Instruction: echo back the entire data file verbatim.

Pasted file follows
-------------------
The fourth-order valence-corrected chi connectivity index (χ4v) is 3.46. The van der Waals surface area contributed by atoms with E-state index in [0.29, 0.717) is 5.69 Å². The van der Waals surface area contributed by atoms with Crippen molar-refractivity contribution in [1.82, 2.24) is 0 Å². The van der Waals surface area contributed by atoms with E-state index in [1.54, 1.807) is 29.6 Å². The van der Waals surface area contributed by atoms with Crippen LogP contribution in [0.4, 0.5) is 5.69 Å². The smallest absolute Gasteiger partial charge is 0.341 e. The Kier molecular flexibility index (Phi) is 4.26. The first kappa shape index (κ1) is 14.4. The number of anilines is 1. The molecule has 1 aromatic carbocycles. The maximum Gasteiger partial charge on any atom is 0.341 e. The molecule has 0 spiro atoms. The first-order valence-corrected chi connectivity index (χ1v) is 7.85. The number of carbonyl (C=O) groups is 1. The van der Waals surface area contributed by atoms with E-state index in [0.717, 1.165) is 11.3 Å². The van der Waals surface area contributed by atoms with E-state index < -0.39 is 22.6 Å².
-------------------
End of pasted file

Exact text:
The fourth-order valence-corrected chi connectivity index (χ4v) is 3.46. The van der Waals surface area contributed by atoms with E-state index in [0.29, 0.717) is 5.69 Å². The van der Waals surface area contributed by atoms with Crippen molar-refractivity contribution in [1.82, 2.24) is 0 Å². The van der Waals surface area contributed by atoms with E-state index in [1.54, 1.807) is 29.6 Å². The van der Waals surface area contributed by atoms with Crippen LogP contribution in [0.4, 0.5) is 5.69 Å². The smallest absolute Gasteiger partial charge is 0.341 e. The Kier molecular flexibility index (Phi) is 4.26. The first kappa shape index (κ1) is 14.4. The number of anilines is 1. The molecule has 1 aromatic carbocycles. The maximum Gasteiger partial charge on any atom is 0.341 e. The molecule has 0 spiro atoms. The first-order valence-corrected chi connectivity index (χ1v) is 7.85. The number of carbonyl (C=O) groups is 1. The van der Waals surface area contributed by atoms with E-state index in [0.717, 1.165) is 11.3 Å². The van der Waals surface area contributed by atoms with E-state index < -0.39 is 22.6 Å².